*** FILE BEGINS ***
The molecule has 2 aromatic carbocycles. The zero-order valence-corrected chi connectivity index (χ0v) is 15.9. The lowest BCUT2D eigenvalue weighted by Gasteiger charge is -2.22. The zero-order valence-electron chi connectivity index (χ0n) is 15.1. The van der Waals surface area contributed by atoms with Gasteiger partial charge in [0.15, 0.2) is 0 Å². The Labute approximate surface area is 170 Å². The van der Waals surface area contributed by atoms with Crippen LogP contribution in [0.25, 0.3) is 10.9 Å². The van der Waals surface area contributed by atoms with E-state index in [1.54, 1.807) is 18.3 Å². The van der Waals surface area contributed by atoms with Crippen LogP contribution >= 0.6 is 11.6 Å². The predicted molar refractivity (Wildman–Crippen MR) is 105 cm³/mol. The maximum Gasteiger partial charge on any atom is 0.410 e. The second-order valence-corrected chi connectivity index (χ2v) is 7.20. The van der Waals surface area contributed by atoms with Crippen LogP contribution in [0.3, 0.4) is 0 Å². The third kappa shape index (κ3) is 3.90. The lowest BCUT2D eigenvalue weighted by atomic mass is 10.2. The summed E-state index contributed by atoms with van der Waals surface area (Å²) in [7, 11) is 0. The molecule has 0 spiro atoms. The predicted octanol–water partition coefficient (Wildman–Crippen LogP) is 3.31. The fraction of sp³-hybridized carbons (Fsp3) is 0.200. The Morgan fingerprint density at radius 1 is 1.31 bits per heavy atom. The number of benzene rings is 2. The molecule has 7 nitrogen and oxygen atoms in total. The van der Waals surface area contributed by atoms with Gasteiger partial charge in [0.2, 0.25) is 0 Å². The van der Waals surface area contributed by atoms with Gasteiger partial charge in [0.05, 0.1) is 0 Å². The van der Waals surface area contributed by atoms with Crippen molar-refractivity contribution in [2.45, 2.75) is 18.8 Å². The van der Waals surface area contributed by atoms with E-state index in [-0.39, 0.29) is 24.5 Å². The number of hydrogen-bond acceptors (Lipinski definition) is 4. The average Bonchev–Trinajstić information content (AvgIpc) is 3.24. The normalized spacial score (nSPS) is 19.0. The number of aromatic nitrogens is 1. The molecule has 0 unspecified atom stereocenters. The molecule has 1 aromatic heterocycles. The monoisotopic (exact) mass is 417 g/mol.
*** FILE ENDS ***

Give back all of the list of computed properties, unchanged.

The molecule has 2 aromatic carbocycles. The zero-order valence-corrected chi connectivity index (χ0v) is 15.9. The lowest BCUT2D eigenvalue weighted by Gasteiger charge is -2.22. The zero-order valence-electron chi connectivity index (χ0n) is 15.1. The van der Waals surface area contributed by atoms with Gasteiger partial charge in [0.15, 0.2) is 0 Å². The Labute approximate surface area is 170 Å². The van der Waals surface area contributed by atoms with Crippen LogP contribution in [0.25, 0.3) is 10.9 Å². The van der Waals surface area contributed by atoms with E-state index in [1.54, 1.807) is 18.3 Å². The van der Waals surface area contributed by atoms with Crippen LogP contribution >= 0.6 is 11.6 Å². The predicted molar refractivity (Wildman–Crippen MR) is 105 cm³/mol. The maximum Gasteiger partial charge on any atom is 0.410 e. The second-order valence-corrected chi connectivity index (χ2v) is 7.20. The van der Waals surface area contributed by atoms with Crippen LogP contribution in [0.3, 0.4) is 0 Å². The third kappa shape index (κ3) is 3.90. The lowest BCUT2D eigenvalue weighted by atomic mass is 10.2. The summed E-state index contributed by atoms with van der Waals surface area (Å²) in [7, 11) is 0. The molecule has 0 spiro atoms. The predicted octanol–water partition coefficient (Wildman–Crippen LogP) is 3.31. The fraction of sp³-hybridized carbons (Fsp3) is 0.200. The Morgan fingerprint density at radius 1 is 1.31 bits per heavy atom. The number of benzene rings is 2. The molecule has 7 nitrogen and oxygen atoms in total. The van der Waals surface area contributed by atoms with Gasteiger partial charge in [0.2, 0.25) is 0 Å². The van der Waals surface area contributed by atoms with Gasteiger partial charge in [0.05, 0.1) is 0 Å². The van der Waals surface area contributed by atoms with Crippen molar-refractivity contribution in [2.45, 2.75) is 18.8 Å². The van der Waals surface area contributed by atoms with E-state index in [-0.39, 0.29) is 24.5 Å². The number of hydrogen-bond acceptors (Lipinski definition) is 4. The average Bonchev–Trinajstić information content (AvgIpc) is 3.24. The normalized spacial score (nSPS) is 19.0. The number of aromatic nitrogens is 1. The molecule has 0 unspecified atom stereocenters. The molecule has 1 aromatic heterocycles. The monoisotopic (exact) mass is 417 g/mol.